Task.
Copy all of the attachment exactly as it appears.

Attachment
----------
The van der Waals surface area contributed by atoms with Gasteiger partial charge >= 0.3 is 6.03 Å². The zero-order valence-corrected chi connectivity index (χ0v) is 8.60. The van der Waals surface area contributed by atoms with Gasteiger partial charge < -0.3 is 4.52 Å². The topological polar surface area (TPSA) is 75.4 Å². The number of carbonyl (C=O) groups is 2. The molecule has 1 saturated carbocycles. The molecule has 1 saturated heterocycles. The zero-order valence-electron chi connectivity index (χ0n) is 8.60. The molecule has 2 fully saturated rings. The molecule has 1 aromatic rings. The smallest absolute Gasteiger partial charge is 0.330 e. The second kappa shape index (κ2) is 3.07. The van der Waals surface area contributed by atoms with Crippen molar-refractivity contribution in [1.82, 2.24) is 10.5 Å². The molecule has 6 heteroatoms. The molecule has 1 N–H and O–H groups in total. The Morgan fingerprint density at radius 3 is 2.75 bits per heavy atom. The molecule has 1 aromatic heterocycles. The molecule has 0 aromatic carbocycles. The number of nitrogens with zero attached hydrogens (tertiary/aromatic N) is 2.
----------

The van der Waals surface area contributed by atoms with Gasteiger partial charge >= 0.3 is 6.03 Å². The zero-order valence-corrected chi connectivity index (χ0v) is 8.60. The van der Waals surface area contributed by atoms with Gasteiger partial charge < -0.3 is 4.52 Å². The topological polar surface area (TPSA) is 75.4 Å². The number of carbonyl (C=O) groups is 2. The molecule has 1 saturated carbocycles. The molecule has 1 saturated heterocycles. The zero-order valence-electron chi connectivity index (χ0n) is 8.60. The molecule has 2 fully saturated rings. The molecule has 1 aromatic rings. The smallest absolute Gasteiger partial charge is 0.330 e. The second kappa shape index (κ2) is 3.07. The van der Waals surface area contributed by atoms with Crippen molar-refractivity contribution in [1.82, 2.24) is 10.5 Å². The molecule has 6 heteroatoms. The molecule has 1 N–H and O–H groups in total. The Morgan fingerprint density at radius 3 is 2.75 bits per heavy atom. The molecule has 1 aromatic heterocycles. The molecule has 0 aromatic carbocycles. The number of nitrogens with zero attached hydrogens (tertiary/aromatic N) is 2.